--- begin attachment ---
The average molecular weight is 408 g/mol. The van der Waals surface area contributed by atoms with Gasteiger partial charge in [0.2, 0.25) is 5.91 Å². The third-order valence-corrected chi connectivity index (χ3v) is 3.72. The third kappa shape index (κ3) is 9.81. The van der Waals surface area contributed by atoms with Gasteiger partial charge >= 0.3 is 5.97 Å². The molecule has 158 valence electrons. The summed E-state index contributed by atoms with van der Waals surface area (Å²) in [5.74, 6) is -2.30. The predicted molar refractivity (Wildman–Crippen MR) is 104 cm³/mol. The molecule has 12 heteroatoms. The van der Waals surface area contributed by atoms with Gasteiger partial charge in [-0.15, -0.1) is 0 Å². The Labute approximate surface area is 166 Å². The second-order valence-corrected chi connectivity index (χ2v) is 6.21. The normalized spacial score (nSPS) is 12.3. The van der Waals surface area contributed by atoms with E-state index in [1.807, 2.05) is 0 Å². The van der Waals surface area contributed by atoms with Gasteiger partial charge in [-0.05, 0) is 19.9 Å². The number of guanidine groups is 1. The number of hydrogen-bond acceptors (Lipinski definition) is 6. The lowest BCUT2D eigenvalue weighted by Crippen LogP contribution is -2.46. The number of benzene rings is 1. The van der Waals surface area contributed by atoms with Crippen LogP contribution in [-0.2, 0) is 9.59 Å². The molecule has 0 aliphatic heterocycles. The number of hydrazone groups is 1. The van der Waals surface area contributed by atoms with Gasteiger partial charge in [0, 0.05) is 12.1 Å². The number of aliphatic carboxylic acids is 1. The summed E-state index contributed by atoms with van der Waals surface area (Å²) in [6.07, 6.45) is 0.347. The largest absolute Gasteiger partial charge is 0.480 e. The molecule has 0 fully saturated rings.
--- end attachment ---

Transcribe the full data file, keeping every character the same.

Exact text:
The average molecular weight is 408 g/mol. The van der Waals surface area contributed by atoms with Gasteiger partial charge in [0.2, 0.25) is 5.91 Å². The third-order valence-corrected chi connectivity index (χ3v) is 3.72. The third kappa shape index (κ3) is 9.81. The van der Waals surface area contributed by atoms with Gasteiger partial charge >= 0.3 is 5.97 Å². The molecule has 158 valence electrons. The summed E-state index contributed by atoms with van der Waals surface area (Å²) in [5.74, 6) is -2.30. The predicted molar refractivity (Wildman–Crippen MR) is 104 cm³/mol. The molecule has 12 heteroatoms. The van der Waals surface area contributed by atoms with Gasteiger partial charge in [-0.15, -0.1) is 0 Å². The Labute approximate surface area is 166 Å². The second-order valence-corrected chi connectivity index (χ2v) is 6.21. The normalized spacial score (nSPS) is 12.3. The van der Waals surface area contributed by atoms with E-state index in [1.807, 2.05) is 0 Å². The van der Waals surface area contributed by atoms with Gasteiger partial charge in [-0.05, 0) is 19.9 Å². The number of guanidine groups is 1. The number of hydrogen-bond acceptors (Lipinski definition) is 6. The lowest BCUT2D eigenvalue weighted by Crippen LogP contribution is -2.46. The number of benzene rings is 1. The van der Waals surface area contributed by atoms with Crippen LogP contribution in [-0.2, 0) is 9.59 Å². The molecule has 0 aliphatic heterocycles. The number of hydrazone groups is 1. The van der Waals surface area contributed by atoms with Gasteiger partial charge in [0, 0.05) is 12.1 Å². The number of aliphatic carboxylic acids is 1. The summed E-state index contributed by atoms with van der Waals surface area (Å²) in [6.07, 6.45) is 0.347. The largest absolute Gasteiger partial charge is 0.480 e. The molecule has 0 fully saturated rings.